The status of the revised EEO-1 form remains unclear, see our prior post here. While the EEOC is currently accepting 2018 EEO-1 Component 1 data, the EEOC does not appear to be accepting Component 2 pay data yet. Instead, the EEOC has stated that it is “working diligently on next steps in the wake of the court’s order in National Women’s Law Center, et al., v. Office of Management and Budget, et al., Civil Action No. 17-cv-2458 (TSC), which vacated the OMB stay on collection of Component 2 EEO-1 pay data. The EEOC will provide further information as soon as possible.” Stay tuned for additional updates.
While many states across the U.S. continue to develop new equal pay laws, it is also important for global companies to be aware of equal pay laws abroad. Countries far and wide including the United Kingdom, Germany, Canada, Belgium, Iceland and South Africa have instituted various forms of laws addressing pay equity issue. While these laws have varying requirements, we look at Australia as an example of the global picture. READ MORE
Uncertainty continues for the EEOC’s attempt to expand the collection of employers’ pay data. Last Monday, the D.C. District Court in National Women’s Law Center v. Office of Management and Budget, No. 17-cv-2458 (TSC) (D.D.C. Mar. 4, 2019), reinstated the EEOC’s revised EEO-1 form that increases employers’ obligation to collect and submit pay data. READ MORE
In April 2018, an en banc Ninth Circuit held in Rizo v. Yovino that an employer cannot justify a wage differential between male and female employees under the Equal Pay Act by relying on prior salary. Before the Ninth Circuit published its decision, though, Judge Stephen Reinhardt passed away. On February 25th, the U.S. Supreme Court vacated the Ninth Circuit’s decision, reasoning that the appellate court should not have counted Reinhardt’s vote because he passed away before the decision was issued. Instead, the Ninth Circuit should not have released the opinion. READ MORE
2019 is not even two months old and already there are significant developments in equal pay legislation. As we explained recently, there is proposed federal legislation that reignites the battle to pass the “Paycheck Fairness Act.” And now states are getting in on the action with a flurry of legislative activity around pay equity issues – particularly among legislatures that saw a change in party control as a result of the November elections. In fact, a number of states have introduced a variety of pay equity proposals, making clear that salary history bans and wage discussion protections are here to stay. Proposed new legislation also looks to refine the bona fide factors that employers may consider in setting pay, as well as remedies available under the pay laws. READ MORE
For the last two decades, Congressional Democrats have attempted to pass the Paycheck Fairness Act. Beginning with the 105th Congress in 1997-98, several legislators have introduced versions of the act, including then-Senator Hillary Clinton in 2005. Following their newly won majority in the House of Representatives, Democratic lawmakers recently re-introduced the Paycheck Fairness Act on January 30, 2019. The proposed bill, H.R. 7, was introduced by Representative Rosa DeLauro (D) and appears to have considerable Congressional support. Notably, cosponsors of H.R. 7 include every Democratic member of the House of Representatives and forty-five Senators. READ MORE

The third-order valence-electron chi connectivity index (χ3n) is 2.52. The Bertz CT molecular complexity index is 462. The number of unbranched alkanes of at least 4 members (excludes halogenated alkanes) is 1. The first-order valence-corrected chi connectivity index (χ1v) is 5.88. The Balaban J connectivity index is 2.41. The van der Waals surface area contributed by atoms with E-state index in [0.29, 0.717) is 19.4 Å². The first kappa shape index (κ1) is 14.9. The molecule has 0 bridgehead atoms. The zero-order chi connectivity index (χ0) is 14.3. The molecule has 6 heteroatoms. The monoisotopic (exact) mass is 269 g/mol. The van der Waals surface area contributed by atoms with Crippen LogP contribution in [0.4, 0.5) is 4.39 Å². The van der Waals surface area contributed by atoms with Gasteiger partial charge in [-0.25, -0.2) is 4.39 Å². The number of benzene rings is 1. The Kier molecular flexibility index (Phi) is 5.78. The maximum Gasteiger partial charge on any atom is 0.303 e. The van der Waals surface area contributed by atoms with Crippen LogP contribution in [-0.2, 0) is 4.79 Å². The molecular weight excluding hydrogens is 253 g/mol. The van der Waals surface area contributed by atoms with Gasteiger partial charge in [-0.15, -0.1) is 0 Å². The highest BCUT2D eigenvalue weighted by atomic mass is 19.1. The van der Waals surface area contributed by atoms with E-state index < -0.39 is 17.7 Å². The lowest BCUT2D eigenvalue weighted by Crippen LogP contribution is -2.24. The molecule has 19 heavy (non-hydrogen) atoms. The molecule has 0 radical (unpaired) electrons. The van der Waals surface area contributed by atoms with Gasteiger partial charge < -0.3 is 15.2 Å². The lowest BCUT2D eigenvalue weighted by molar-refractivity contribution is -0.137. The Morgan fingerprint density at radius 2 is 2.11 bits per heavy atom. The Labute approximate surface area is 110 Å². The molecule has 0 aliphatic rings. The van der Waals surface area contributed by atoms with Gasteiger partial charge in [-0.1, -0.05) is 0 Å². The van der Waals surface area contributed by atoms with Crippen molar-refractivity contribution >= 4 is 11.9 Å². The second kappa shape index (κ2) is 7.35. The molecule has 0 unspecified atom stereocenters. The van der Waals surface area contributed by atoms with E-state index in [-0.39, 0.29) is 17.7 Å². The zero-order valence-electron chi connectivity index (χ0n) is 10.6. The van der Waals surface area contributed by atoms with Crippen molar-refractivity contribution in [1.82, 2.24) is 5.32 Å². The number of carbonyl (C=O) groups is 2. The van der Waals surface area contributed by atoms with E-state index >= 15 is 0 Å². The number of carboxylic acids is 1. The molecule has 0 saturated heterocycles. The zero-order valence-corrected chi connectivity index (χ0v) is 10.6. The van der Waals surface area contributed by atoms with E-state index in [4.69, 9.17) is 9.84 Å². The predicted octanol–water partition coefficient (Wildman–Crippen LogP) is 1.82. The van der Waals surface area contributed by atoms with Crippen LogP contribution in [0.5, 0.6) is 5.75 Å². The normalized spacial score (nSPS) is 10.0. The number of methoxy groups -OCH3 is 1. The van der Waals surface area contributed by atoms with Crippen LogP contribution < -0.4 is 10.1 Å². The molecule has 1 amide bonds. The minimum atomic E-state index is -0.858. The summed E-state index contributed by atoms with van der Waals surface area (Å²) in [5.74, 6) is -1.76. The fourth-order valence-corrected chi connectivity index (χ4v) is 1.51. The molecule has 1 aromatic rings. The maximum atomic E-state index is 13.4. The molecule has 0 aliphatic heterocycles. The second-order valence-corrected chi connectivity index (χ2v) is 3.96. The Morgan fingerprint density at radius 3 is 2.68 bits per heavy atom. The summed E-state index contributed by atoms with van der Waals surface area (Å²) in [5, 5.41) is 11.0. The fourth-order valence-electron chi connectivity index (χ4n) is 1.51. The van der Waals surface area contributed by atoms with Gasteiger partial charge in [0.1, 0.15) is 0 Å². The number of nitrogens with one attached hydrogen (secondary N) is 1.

Equality between men and women has been declared in France a “great national cause” of Emmanuel Macron’s Presidency in the wake of the #MeToo movement.
In March 2018, the French government unveiled an action plan for gender equality in the workplace consisting of ten measures aiming at reducing the gender pay gap and five measures to fight sexual and gender based violence. READ MORE
On January 1, 2019 at the stroke of midnight, Hawaii joined a growing list of states and municipalities to ban prospective employers from asking applicants about their prior salary history. As we have previously reported, several other jurisdictions have already passed similar laws that place restrictions on salary history during the application process, including California, New York City, Westchester, and Suffolk County, New York. READ MORE
Joining New York City, Westchester, and Albany, the Suffolk County Legislature, on November 20, 2018, adopted its own variation of a salary history ban.
As part of its effort to close gender-based pay gaps, California will now require companies to increase female representation on boards of directors.
Currently, one in four publicly held corporations in California have no women on their boards of directors. SB 826, which Governor Jerry Brown signed into law at the end of September, requires that all publicly held corporations based in California have at least one woman director by December 31, 2019. That is not the end of the requirements; by December 31, 2021, companies with five authorized directors must have a minimum of two female board members, and companies with at least six directors must have a minimum of three females on the board. The California Secretary of State will publish the names of compliant and non-compliant companies on an annual basis. In addition to the “name and shame” provisions, non-compliant companies face fines of $100,000 for the first violation and $300,000 for subsequent violations. READ MORE